On Climbing Mountains, Part IX

Mt. Silverheels from hike to high camp

Mt. Silverheels from hike to high camp


After hiking most of the morning on a steady but manageable incline with the mountain summit framed clearly before us, we started up an incredibly steep hill. At the top, a good three-quarters of a very steep mile away, we would be at tree line, perched on a shoulder of the mountain on a ridge that clearly led to the summit. I had been watching that ridgeline get closer all morning, and though I knew that Dupree and Phil would never tell us otherwise, I just knew that ridge had to be our route up the mountain. It just made sense. I kept telling myself that it would be a hard, painful climb to treeline, but then I knew that Phil would lead us to a wooded “high camp” just below the tree line, with protection from the wind, and we would have the afternoon and a blessed easy following day to acclimate before attempting the summit.


The climb required a good hard lean into the hill, under our full backpacks, and it nearly wrecked my spirit. One of the girls wanted to give up, and I took her sleeping bag off her pack to boost her spirit. Not that I wasn’t dying myself, but I thought I had it all figured out. I could gut out anything knowing we were near the end. Pam utterly gave up and burst into tears, even though Phil was talking to her all the way. Dupree, from the top of the hill where he had assembled the over-achievers, jogged down the hill and took Pam’s backpack and carried it up for her. As the rest of us slowly approached the ridgeline, the kids at the top came down a few steps and formed a finish line tunnel for us, like cross-country racers urging their slower teammates at the end of the race. Once everyone was at the top we took off our packs and took a fifteen minute break. Dupree shared a canister of Pringles potato chips from his personal gear, and Phil gave everyone a couple of gummy worms. I was sure that the worst was over.


I walked a few yards away from where the rest of the group had collapsed, so that I could sit on a fallen tree and rest. To sit on the ground, in my state, meant an embarrassing, ungraceful, return to my feet, something close to what a giraffe or a camel looks like, if you’ve ever seen video of one of those creatures returning to a stand from the ground. Beyond the tired, though, and the lack of grace that a standup from the ground would have worked on my own offended sensibilities, was the knowledge that I had wanted to give up on the hike up that hill. I very nearly had quit. And, this from a younger, much younger man, who as a teenager had run half marathons for the hell of it, back in the seventies before a half-marathon was even a thing, and who had built hiking trails for the Youth Conservation Corps as a teenager, during Mississippi summers, in near 100 degree heat and humidity that left my clothing drenched and my body covered in poison ivy blisters that swelled my arms another third of their normal size. I’ve followed powerlines cross country, going to my hands and knees to force my way through bramble patches, and I’ve weathered white-out blizzard conditions atop 150 foot steel towers. A decade and a half earlier I’d summited two fourteeners and nearly summited two more, and during hat period I had had gone on some backpacking trips with my wife and and a friend named Dave Baldwin that we routinely referred to as Baldwin Death Marches.

But now I was solidly in middle age, or whatever 54 passes for now, looking at the decline that, though not exactly imminent, must surely be my future.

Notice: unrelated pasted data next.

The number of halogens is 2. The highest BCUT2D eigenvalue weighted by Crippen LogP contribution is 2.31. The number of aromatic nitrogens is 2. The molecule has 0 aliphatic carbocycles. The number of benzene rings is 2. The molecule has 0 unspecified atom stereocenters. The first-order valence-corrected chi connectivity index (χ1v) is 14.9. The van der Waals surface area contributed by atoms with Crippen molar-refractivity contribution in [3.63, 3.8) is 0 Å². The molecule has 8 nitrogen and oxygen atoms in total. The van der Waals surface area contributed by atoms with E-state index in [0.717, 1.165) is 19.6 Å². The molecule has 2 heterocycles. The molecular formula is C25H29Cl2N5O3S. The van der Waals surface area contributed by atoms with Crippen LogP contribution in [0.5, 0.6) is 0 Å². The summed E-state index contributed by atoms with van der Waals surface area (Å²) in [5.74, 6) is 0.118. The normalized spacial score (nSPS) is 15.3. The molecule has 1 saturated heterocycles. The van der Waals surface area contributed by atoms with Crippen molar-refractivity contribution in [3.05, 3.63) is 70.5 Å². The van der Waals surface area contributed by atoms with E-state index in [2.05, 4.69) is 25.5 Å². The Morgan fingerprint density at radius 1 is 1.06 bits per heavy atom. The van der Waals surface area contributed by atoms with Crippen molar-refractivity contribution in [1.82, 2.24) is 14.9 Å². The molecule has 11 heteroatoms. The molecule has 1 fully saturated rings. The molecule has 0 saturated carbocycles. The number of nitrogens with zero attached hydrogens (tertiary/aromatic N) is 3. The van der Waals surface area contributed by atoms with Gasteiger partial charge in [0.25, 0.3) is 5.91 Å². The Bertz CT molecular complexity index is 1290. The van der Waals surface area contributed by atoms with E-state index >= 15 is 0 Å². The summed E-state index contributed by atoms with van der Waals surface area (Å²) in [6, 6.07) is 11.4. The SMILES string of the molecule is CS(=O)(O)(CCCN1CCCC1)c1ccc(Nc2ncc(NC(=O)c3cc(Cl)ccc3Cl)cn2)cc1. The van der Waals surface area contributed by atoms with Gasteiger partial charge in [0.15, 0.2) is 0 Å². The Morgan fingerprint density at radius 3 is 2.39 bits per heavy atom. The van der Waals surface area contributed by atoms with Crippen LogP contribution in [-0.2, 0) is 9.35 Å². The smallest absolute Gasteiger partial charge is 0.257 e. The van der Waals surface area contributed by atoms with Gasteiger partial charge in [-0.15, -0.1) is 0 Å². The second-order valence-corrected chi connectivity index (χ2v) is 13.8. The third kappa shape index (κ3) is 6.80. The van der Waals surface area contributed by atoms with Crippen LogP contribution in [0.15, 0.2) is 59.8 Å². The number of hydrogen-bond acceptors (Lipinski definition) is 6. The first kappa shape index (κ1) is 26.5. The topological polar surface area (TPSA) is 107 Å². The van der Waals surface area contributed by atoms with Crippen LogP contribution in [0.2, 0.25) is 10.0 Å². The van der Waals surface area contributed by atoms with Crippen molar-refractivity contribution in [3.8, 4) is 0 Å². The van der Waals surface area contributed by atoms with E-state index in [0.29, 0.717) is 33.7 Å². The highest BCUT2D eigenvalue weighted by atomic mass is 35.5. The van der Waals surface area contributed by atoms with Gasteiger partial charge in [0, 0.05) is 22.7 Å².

After a while Phil told us to put our packs back on, and we crossed over the ridgeline and trudged down an equally sharp decline into a deep valley. At the bottom of the ridge, we turned away from the mountain summit and began to follow the valley down a heavily wooded drainage. And we kept going down and down, giving up hard fought for altitude, and with each step down, the pain in my knees grew, because going down is much more painful on the knees than going up, though the breathing is easier. The metaphors for what I was feeling have all been used up, and are now cliches. My knees were screaming? My knees felt like a hot poker had been thrust under the knee cap? I don’t know what that feels like, but I know that I side stepped down the mountain, alternating leading sides, first right for a few steps, them my left side. And I very nearly cried, though I’ve hardly ever responded to pain by crying in my remembered adult life.

As we went down I lost sight of the summit that had buoyed my spirits all morning, and I realized from the way the trail flanked the summit, that we were not, in fact, going to attempt the easy and straightforward south face of the mountain, the face we’d been walking toward for two days. As I thought bad thoughts about Phil, wishing that he had made a D in my class rather than an A, I realized that we were circling the mountain and would attempt to summit from the east—or God forbid—perhaps the north face of the mountain. Our high camp would be high because once we stopped going down, we would have to climb back up to tree line. Though I was surrounded by incredible beauty, my mind went to a dark place and got darker as the pain in my knees increased under the weight of the pack and the steady descent.

I didn’t quite forgive Phil and Dupree two hours later, when we stopped for lunch and then loaded our backpacks and “circled up,” presumably to begin the afternoon portion of the hike to high camp, and Dupree, leading us in prayer, asked forgiveness for lying because “we are at high camp.” Pam broke down crying, in joy, shed her pack, and crossed the circle to embrace Dupree. I was happy and relieved, though the elevation we’d lost still nagged like an old sports injury.

Packs off at High Camp

Packs off at High Camp

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